Actually, a tiny bit of information got lost when we passed from
\eqref{se} to
these new equations. This is reflected in the fact that now
$\psi(n+1)$ is only determined modulo $2\pi$ by
the equations. We must in fact impose the additional requirement
that $\sin(\psi(n)/2)$ and
$\sin(\psi(n+1)/2-k)$ have the same sign (and
if $\sin(\psi(n)/2)=0$, then
$\cos(\psi(n+1)/2-k)=\cos(\psi(n)/2)$). Fortunately, these points will not
cause any inconvenience.
Note that the evolution of $R,\psi$ is especially simple
if $V=0$: $R$ is constant and $\psi(n+1)=\psi(n)+2k$. If the
potential is sparse (that is, of the form \eqref{pot}), we use
a slightly different notation in that we write $R_n=R(x_n)$
and $\psi_n=\psi(x_n)$; also, it is often useful to make the
dependence on $k$ explicit. We then have that
$R(m)=R_n$ for $x_{n-1}< m\le x_n$ and
\begin{gather}
\label{eqR}
\frac{R_{n+1}^2}{R_n^2} = 1 - \frac{g_n}{\sin k}\sin\psi_n
+ \frac{g_n^2}{\sin^2 k} \sin^2 (\psi_n/2), \\
\label{eqtheta}
\psi_n = \psi(x_{n-1}+1) + 2k (x_n-x_{n-1}-1) , \\
\label{eqpsi}
\cot \left( \psi(x_{n-1}+1)/2 - k \right) = \cot (\psi_{n-1}/2)
-\frac{g_{n-1}}{\sin k} .
\end{gather}
As a second tool, we need a representation of the spectral measure
as a weak star limit of absolutely continuous measures involving
the solutions of \eqref{se}. We again use the spectral measure
associated with $\delta_1$, and we denote this measure by $\rho$.
In other words,
$\rho(M)=\|E(M)\delta_1\|^2$, where $E(\cdot)$ is the spectral
resolution of $H$.
\begin{Proposition}
\label{P2.1}
Let $w$ be a Herglotz function (that is, a holomorphic mapping from
$\mathbb C^+=\{ z\in \mathbb C : \text{\rm Im } z>0\}$
to itself), and let $I\subset\mathbb R$ a
bounded, open interval.
Suppose that $w$ extends continuously to $\mathbb C^+ \cup I$ and that
$\text{\rm Im }w(E) >0$ for all $E\in I$. Then
\[
\int f(E)\, d\rho(E) = \lim_{n\to\infty}
\frac{1}{\pi}\int f(E) \frac{\text{\rm Im }w(E)}
{\left| y(n,E) - w(E)y(n+1,E) \right|^2}\, dE
\]
for all continuous functions $f$ with support in $I$.
Here, $y$ is the solution of \eqref{se} with the initial values
$y(0,E)=0$, $y(1,E)=1$.
\end{Proposition}
Basically,
this result is from \cite{Pea2};
the special
case $w\equiv i$ has been known before
\cite{Car,LS}. The proof we give below does not depend on the
methods used in these papers; it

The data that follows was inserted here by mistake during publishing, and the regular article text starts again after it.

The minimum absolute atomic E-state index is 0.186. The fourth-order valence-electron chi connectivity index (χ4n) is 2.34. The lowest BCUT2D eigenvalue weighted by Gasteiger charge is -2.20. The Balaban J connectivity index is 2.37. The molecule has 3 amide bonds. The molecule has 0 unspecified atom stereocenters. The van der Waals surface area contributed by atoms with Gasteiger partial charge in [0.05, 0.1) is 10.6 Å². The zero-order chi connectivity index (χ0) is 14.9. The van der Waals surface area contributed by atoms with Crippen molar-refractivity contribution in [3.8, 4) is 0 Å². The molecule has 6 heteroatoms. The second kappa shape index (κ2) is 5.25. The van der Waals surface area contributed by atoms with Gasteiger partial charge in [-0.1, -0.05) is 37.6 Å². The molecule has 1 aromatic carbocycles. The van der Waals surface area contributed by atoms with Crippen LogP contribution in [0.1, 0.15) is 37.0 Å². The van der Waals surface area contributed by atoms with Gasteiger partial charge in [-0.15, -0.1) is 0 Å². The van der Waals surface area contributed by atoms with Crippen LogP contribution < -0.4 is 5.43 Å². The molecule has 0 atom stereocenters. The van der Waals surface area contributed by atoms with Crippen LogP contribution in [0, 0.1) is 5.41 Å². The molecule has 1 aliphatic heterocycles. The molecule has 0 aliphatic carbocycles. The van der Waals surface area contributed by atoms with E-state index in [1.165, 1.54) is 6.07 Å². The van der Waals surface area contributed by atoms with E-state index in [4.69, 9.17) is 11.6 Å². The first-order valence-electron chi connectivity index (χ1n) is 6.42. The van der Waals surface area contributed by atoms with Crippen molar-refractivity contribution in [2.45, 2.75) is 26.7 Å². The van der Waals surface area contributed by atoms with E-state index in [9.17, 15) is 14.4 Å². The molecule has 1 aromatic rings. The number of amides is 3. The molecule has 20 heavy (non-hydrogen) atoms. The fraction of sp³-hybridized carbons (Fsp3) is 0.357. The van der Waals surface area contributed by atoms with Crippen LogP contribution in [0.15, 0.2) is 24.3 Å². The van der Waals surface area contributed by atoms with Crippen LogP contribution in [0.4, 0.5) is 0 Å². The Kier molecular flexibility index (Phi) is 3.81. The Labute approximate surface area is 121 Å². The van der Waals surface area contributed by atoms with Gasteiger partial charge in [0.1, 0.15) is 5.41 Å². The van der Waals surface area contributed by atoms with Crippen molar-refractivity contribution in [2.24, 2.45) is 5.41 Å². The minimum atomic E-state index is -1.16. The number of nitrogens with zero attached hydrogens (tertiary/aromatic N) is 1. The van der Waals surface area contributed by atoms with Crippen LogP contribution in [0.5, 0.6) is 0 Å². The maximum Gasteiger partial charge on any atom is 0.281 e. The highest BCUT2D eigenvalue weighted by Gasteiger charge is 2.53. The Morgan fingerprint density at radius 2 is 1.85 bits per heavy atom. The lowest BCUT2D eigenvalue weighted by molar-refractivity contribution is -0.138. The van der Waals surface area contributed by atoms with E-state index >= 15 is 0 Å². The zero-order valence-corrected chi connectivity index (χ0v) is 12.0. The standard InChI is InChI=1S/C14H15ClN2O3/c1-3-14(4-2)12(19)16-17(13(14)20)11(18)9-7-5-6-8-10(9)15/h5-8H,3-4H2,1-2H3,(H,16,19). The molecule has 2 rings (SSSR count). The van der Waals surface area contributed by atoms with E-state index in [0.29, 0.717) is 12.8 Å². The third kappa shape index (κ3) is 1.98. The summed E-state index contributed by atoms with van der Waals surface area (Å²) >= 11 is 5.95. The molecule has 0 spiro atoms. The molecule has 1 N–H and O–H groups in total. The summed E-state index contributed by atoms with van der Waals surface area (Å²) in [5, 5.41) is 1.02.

is based on an idea of Atkinson
(unpublished manuscript).
{\it Proof of Proposition
\ref{P2.1}.}
Let $y$ be as above, and also introduce $v$ as the solution
of \eqref{se} with the initial values
$v(0,E)=1$, $v(1,E)=0$. In fact, the spectral parameter
$E$ will also take complex values in this proof,
and in that case we usually denote it by $z$ instead
of $E$. Fix $N\in\mathbb N$,
write $f(n,z)=v(n,z)-M_N(z)y(n,z)$ and determine $M_N$ from the
(non-selfadjoint) boundary condition $f(N,z)=w(z) f(N+1,z)$
($z\in\mathbb C^+$). A brief computation shows that
\begin{equation}
\label{MN}
M_N(z) = \frac{v(N,z)-v(N+1,z)w(z)}{y(N,z)-y(N+1,z)w(z)} .
\end{equation}
Moreover, there is Green's identity
\[
\sum_{n=1}^N \left( \overline{g(n)}(\tau h)(n) - \overline{(\tau g)
(n)} h(n) \right) = \left. \left( \overline{g(n)}h(n+1)-
\overline{g(n+1)}h(n) \right) \right|_{n=0}^{n=N} .
\]
Here, $g,h$ are arbitrary functions from $\mathbb N_0$ to $\mathbb C$,
and $(\tau y)(n)$ is short-hand for the left-hand side of \eqref{se}.
If we apply this to
\[
\sum_{n=1}^N \left| f(n,z)\right|^2 =
\frac{1}{z-\overline{z}} \sum_{n=1}^N \left( \overline{f(n,z)}
(\tau f)(n,z) - \overline{(\tau f)(n,z)}f(n,z) \right)
\]
with the function $f$ from above,
we obtain
\[
\sum_{n=1}^N \left| f(n,z)\right|^2 = \frac{\text{Im }M_N(z)}
{\text{Im }z} - \left| f(N+1,z)\right|^2 \frac{\text{Im }w(z)}
{\text{Im }z}.
\]
This equation together with \eqref{MN} show that $M_N$ is a Herglotz
function. Clearly, $\text{Im }M_N \ge \text{Im }z \sum_{n=1}^N
\left| f(n,z)\right|^2$, which is precisely the condition for
$M_N$ to lie inside the Weyl circle $K_N(z)$ (see, for example,
\cite[Sect.\ 9.2]{CodLev} and \cite[Sect.\ 2.4]{Te}).
By standard Weyl theory, the
Weyl circles shrink to a point as $N\to\infty$, and this point
is nothing but the $m$-function of the half-line problem:
$m(z)=\langle \delta_1, (H-z)^{-1} \delta_1 \rangle$.
In particular, we have that $M_N(z)\to m(z)$
for fixed $z\in\mathbb C^+$. It now
follows that the measures associated with $M_N$ converge (in a
sense that will be made precise shortly)
to $\rho$. This part of the argument is similar to the construction